Vatican City, 1 September 2012 (VIS) – This morning Pope-emeritus Benedict XVI celebrated Holy Mass in the Chapel of the Governorate of Vatican City State, to mark the conclusion of the traditional summer seminar held by the Ratzinger Circle of Alumni, the so-called “Ratzinger Schulerkreis”. The meeting took place in Castel Gandolfo but Benedict XVI did not participate this year. The 38th edition of the Ratzinger Schulerkreis examined the theme “The question of God against the background of secularisation” in the light of the theological work of the thinker Remi Brague, who was awarded last year's Ratzinger Prize for theology.
Holy Mass was attended by around fifty people, and Benedict XVI concelebrated with the cardinals Kurt Koch, president of the Pontifical Council for the Promotion of Christian Unity and Christoph Schonborn, archbishop of Vienna, Austria; the archbishops Georg Ganswein, prefect of the Papal Household, and Barthelemy Adoukonou, secretary of the Pontifical Council for Culture; and Bishop Hans-Jochen Jaschke, auxiliary of Hamburg, Germany.
The Pope-emeritus commented in his homily on today's gospel in which Jesus invites his disciples to take the last place, “a place which seems very good”, he said, “but which proves to be very bad. … Those who in this world and throughout history are perhaps driven ahead and arrive in first place, must be aware of the danger they are in; they must look ever more to the Lord … they must measure up to their responsibility for others, become those who serve, who in reality place themselves at the feet of others, who bless and are in turn blessed”.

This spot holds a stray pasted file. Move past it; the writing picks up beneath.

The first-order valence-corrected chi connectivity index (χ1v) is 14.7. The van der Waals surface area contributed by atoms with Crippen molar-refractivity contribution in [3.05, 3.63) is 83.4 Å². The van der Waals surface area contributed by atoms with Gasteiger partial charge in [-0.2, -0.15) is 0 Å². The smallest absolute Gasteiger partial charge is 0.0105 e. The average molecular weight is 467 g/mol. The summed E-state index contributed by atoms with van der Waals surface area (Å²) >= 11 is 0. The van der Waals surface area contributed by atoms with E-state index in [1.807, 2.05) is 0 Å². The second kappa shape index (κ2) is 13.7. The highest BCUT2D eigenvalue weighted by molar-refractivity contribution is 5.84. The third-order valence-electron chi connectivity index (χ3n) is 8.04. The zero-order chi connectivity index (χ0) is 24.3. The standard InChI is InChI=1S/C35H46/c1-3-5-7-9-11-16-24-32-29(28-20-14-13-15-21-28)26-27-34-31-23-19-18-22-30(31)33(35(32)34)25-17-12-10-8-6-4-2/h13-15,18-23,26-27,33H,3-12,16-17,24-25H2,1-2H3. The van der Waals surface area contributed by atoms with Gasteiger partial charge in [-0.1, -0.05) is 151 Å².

“The cross, throughout history”, he explained, “is the last place … the Cross is no place, it is bare, nothing … and yet this “extreme humiliation” is “the true exaltation. … Yes, Jesus is at the level of God, because the height of the Cross is the height of God's love, the height of His self-abnegation and His dedication to others. Thus, this is the divine place, and we pray to God that He may enable us to understand this ever more clearly so that we might accept with humility, each in his own way, this mystery of exaltation and humiliation”.